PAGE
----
• Code generators for Rust code

Expected output (one or more of):

  • A functional Rust language implementation distributable under an open-source license

Resources:

 

Model-Based and Property-Based Testing

 

Model-based testing is a software testing technique, in which the test cases are derived from a model of the system under test. The model-based approach has several advantages: the necessity of having a formal model of the system leads to higher clarity in requirements, thus reducing errors in the implementation. Another advantage is the possibility to tune the test generation process to improve characteristics such as test coverage or run time.

Property-based testing is a technique where the behavior of the system under test is specified as a set of properties rather than individual examples. The test execution software then generates example values and checks whether the properties hold, in an attempt to falsify them. A canonical example of property-based testing is the QuickCheck library written in Haskell.

JetBrains MPS is an open-source language workbench focusing on domain-specific languages (DSLs).

The goal of this thesis is to design a set of languages for model-based and/or property-based testing Java (BaseLanguage) applications. As a proof of concept a simple but non-trivial test suite for MPS could be produced.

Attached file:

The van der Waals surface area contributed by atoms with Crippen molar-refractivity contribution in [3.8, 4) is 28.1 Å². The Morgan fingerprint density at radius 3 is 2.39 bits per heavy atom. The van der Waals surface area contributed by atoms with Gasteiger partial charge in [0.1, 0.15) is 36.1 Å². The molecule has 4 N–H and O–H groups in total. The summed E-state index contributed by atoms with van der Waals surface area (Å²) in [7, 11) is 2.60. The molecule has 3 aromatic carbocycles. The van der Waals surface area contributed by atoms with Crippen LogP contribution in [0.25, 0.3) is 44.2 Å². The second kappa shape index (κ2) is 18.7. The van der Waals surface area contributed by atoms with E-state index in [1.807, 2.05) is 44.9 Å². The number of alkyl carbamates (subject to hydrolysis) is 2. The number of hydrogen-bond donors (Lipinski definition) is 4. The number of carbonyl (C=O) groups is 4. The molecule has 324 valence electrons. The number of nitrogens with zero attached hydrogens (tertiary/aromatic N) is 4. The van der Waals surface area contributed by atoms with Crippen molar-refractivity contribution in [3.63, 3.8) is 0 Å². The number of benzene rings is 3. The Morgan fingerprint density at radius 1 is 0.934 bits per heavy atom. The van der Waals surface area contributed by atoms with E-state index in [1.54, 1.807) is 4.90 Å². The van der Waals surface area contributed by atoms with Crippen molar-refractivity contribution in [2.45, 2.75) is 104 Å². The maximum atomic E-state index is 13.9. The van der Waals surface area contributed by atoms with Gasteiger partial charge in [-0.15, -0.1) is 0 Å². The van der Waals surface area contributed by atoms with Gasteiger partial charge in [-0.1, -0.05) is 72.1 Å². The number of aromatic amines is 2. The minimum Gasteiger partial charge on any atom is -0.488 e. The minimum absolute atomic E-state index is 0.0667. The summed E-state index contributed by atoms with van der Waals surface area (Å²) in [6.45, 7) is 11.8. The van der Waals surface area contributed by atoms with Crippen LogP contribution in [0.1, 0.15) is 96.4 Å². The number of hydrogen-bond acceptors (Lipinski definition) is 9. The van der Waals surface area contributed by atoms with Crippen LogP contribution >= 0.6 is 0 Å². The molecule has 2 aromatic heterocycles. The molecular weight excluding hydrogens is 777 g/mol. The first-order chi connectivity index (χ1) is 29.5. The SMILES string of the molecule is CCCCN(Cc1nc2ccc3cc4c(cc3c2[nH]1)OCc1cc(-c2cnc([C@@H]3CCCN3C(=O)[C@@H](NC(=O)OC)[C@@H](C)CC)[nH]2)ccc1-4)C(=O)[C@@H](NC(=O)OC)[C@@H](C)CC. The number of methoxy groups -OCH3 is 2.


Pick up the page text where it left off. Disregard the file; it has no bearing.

The outputs of the thesis will be packaged as an MPS language plugin, distributed under the open-source Apache 2 license and available for free download. All outputs including documentation will be in English. JetBrains will provide a technical consultant to assist with MPS adoption.

Goals:

  • Explore different ways a system may be modeled for the purpose of testing.
  • Explore different ways in which test cases may be generated from a model of a system.
  • Design and implement a DSL (or a set of DSLs) for model-based testing.

Expected output:

  • MPS DSLs for model-based and/or property-based testing
  • A suite of tests for a non-trivial application written in the above DSLs.

 

Resources:

 

Robot Karel IDE (taken)

Robot Karel has been used for teaching programming to children for several decades. MPS comes with a sample Karel language implementation bundled (see http://tv.jetbrains.net/videocontent/your-first-date-with-jetbrains-mps and http://tv.jetbrains.net/videocontent/your-second-date-with-jetbrains-mps). As part of this assignment the prototype implementation should be extended with additional functionality to accommodate for real needs of children education. The resulting language should be turned into a standalone application, which allows students to interactively develop their programs as well as run, debug and test them.